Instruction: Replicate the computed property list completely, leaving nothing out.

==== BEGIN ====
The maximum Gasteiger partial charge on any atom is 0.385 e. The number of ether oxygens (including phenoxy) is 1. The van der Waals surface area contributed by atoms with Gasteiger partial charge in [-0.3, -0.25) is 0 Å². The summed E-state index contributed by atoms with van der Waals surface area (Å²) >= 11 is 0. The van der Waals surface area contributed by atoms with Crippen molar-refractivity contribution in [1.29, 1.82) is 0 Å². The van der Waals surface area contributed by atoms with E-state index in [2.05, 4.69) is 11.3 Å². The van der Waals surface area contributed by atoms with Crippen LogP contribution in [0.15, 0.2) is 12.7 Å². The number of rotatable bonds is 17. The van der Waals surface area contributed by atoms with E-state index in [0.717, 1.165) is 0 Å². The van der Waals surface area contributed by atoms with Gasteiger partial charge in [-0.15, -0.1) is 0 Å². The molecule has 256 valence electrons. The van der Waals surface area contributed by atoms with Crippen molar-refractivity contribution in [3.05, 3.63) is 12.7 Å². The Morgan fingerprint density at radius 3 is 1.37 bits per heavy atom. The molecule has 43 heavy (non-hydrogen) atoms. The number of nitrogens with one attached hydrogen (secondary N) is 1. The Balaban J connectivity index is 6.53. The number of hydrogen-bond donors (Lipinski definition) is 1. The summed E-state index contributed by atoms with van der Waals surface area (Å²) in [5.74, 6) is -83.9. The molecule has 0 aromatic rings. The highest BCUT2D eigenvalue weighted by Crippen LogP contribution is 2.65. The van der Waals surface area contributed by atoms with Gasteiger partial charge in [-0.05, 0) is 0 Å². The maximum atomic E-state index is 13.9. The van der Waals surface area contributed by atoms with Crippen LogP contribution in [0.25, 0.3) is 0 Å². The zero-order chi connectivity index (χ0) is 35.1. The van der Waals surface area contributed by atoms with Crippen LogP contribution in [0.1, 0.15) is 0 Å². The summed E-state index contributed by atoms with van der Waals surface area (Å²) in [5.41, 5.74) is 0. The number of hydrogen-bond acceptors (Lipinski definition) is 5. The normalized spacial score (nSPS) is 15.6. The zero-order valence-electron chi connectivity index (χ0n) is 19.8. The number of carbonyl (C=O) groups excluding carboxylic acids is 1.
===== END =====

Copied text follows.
The maximum Gasteiger partial charge on any atom is 0.385 e. The number of ether oxygens (including phenoxy) is 1. The van der Waals surface area contributed by atoms with Gasteiger partial charge in [-0.3, -0.25) is 0 Å². The summed E-state index contributed by atoms with van der Waals surface area (Å²) >= 11 is 0. The van der Waals surface area contributed by atoms with Crippen molar-refractivity contribution in [1.29, 1.82) is 0 Å². The van der Waals surface area contributed by atoms with E-state index in [2.05, 4.69) is 11.3 Å². The van der Waals surface area contributed by atoms with Crippen LogP contribution in [0.15, 0.2) is 12.7 Å². The number of rotatable bonds is 17. The van der Waals surface area contributed by atoms with E-state index in [0.717, 1.165) is 0 Å². The van der Waals surface area contributed by atoms with Gasteiger partial charge in [-0.15, -0.1) is 0 Å². The molecule has 256 valence electrons. The van der Waals surface area contributed by atoms with Crippen molar-refractivity contribution in [3.05, 3.63) is 12.7 Å². The Morgan fingerprint density at radius 3 is 1.37 bits per heavy atom. The molecule has 43 heavy (non-hydrogen) atoms. The number of nitrogens with one attached hydrogen (secondary N) is 1. The Balaban J connectivity index is 6.53. The number of hydrogen-bond donors (Lipinski definition) is 1. The summed E-state index contributed by atoms with van der Waals surface area (Å²) in [5.74, 6) is -83.9. The molecule has 0 aromatic rings. The highest BCUT2D eigenvalue weighted by Crippen LogP contribution is 2.65. The van der Waals surface area contributed by atoms with Gasteiger partial charge in [-0.05, 0) is 0 Å². The maximum atomic E-state index is 13.9. The van der Waals surface area contributed by atoms with Crippen LogP contribution in [0.25, 0.3) is 0 Å². The zero-order chi connectivity index (χ0) is 35.1. The van der Waals surface area contributed by atoms with Crippen LogP contribution in [0.1, 0.15) is 0 Å². The summed E-state index contributed by atoms with van der Waals surface area (Å²) in [5.41, 5.74) is 0. The number of hydrogen-bond acceptors (Lipinski definition) is 5. The normalized spacial score (nSPS) is 15.6. The zero-order valence-electron chi connectivity index (χ0n) is 19.8. The number of carbonyl (C=O) groups excluding carboxylic acids is 1.